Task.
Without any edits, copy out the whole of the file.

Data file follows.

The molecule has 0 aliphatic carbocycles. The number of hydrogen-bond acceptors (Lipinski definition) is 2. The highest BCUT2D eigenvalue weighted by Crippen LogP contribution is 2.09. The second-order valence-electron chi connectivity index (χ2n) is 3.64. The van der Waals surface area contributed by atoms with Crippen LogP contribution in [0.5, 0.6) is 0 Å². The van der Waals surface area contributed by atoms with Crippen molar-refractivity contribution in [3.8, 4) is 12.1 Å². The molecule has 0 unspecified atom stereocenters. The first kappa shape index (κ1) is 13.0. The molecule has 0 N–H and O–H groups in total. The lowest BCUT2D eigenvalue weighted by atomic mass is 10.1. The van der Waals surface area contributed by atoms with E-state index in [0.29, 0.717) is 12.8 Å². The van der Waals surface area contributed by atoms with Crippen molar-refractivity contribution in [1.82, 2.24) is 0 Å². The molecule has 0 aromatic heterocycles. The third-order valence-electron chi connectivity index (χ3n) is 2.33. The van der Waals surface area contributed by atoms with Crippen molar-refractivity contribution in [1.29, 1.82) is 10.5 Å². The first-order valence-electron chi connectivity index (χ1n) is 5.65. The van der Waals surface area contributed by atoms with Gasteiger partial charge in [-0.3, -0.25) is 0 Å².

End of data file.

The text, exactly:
The molecule has 0 aliphatic carbocycles. The number of hydrogen-bond acceptors (Lipinski definition) is 2. The highest BCUT2D eigenvalue weighted by Crippen LogP contribution is 2.09. The second-order valence-electron chi connectivity index (χ2n) is 3.64. The van der Waals surface area contributed by atoms with Crippen LogP contribution in [0.5, 0.6) is 0 Å². The van der Waals surface area contributed by atoms with Crippen molar-refractivity contribution in [3.8, 4) is 12.1 Å². The molecule has 0 unspecified atom stereocenters. The first kappa shape index (κ1) is 13.0. The molecule has 0 N–H and O–H groups in total. The lowest BCUT2D eigenvalue weighted by atomic mass is 10.1. The van der Waals surface area contributed by atoms with E-state index in [0.29, 0.717) is 12.8 Å². The van der Waals surface area contributed by atoms with Crippen molar-refractivity contribution in [1.82, 2.24) is 0 Å². The molecule has 0 aromatic heterocycles. The third-order valence-electron chi connectivity index (χ3n) is 2.33. The van der Waals surface area contributed by atoms with Crippen molar-refractivity contribution in [1.29, 1.82) is 10.5 Å². The first-order valence-electron chi connectivity index (χ1n) is 5.65. The van der Waals surface area contributed by atoms with Gasteiger partial charge in [-0.3, -0.25) is 0 Å².